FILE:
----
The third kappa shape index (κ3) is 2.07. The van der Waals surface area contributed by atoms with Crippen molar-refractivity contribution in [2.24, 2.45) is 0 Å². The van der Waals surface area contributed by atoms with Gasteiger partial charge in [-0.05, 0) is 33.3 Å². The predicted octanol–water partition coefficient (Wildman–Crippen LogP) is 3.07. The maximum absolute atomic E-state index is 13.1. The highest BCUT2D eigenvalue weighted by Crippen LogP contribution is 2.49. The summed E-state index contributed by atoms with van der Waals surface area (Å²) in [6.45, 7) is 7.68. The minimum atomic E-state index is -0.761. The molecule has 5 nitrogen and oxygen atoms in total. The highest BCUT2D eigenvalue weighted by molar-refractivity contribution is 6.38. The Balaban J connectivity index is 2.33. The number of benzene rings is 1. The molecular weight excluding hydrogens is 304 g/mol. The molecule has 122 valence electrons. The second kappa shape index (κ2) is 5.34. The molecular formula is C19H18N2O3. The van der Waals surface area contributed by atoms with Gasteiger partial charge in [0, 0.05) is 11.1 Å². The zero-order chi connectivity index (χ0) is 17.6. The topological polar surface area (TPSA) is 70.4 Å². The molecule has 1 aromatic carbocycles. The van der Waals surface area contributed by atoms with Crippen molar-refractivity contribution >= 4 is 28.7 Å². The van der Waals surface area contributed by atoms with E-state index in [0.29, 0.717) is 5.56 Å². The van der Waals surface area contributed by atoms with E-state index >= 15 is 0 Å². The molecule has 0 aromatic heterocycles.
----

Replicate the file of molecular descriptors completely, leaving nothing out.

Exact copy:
The third kappa shape index (κ3) is 2.07. The van der Waals surface area contributed by atoms with Crippen molar-refractivity contribution in [2.24, 2.45) is 0 Å². The van der Waals surface area contributed by atoms with Gasteiger partial charge in [-0.05, 0) is 33.3 Å². The predicted octanol–water partition coefficient (Wildman–Crippen LogP) is 3.07. The maximum absolute atomic E-state index is 13.1. The highest BCUT2D eigenvalue weighted by Crippen LogP contribution is 2.49. The summed E-state index contributed by atoms with van der Waals surface area (Å²) in [6.45, 7) is 7.68. The minimum atomic E-state index is -0.761. The molecule has 5 nitrogen and oxygen atoms in total. The highest BCUT2D eigenvalue weighted by molar-refractivity contribution is 6.38. The Balaban J connectivity index is 2.33. The number of benzene rings is 1. The molecular weight excluding hydrogens is 304 g/mol. The molecule has 122 valence electrons. The second kappa shape index (κ2) is 5.34. The molecular formula is C19H18N2O3. The van der Waals surface area contributed by atoms with Gasteiger partial charge in [0, 0.05) is 11.1 Å². The zero-order chi connectivity index (χ0) is 17.6. The topological polar surface area (TPSA) is 70.4 Å². The molecule has 1 aromatic carbocycles. The van der Waals surface area contributed by atoms with Crippen molar-refractivity contribution >= 4 is 28.7 Å². The van der Waals surface area contributed by atoms with E-state index in [0.29, 0.717) is 5.56 Å². The van der Waals surface area contributed by atoms with E-state index >= 15 is 0 Å². The molecule has 0 aromatic heterocycles.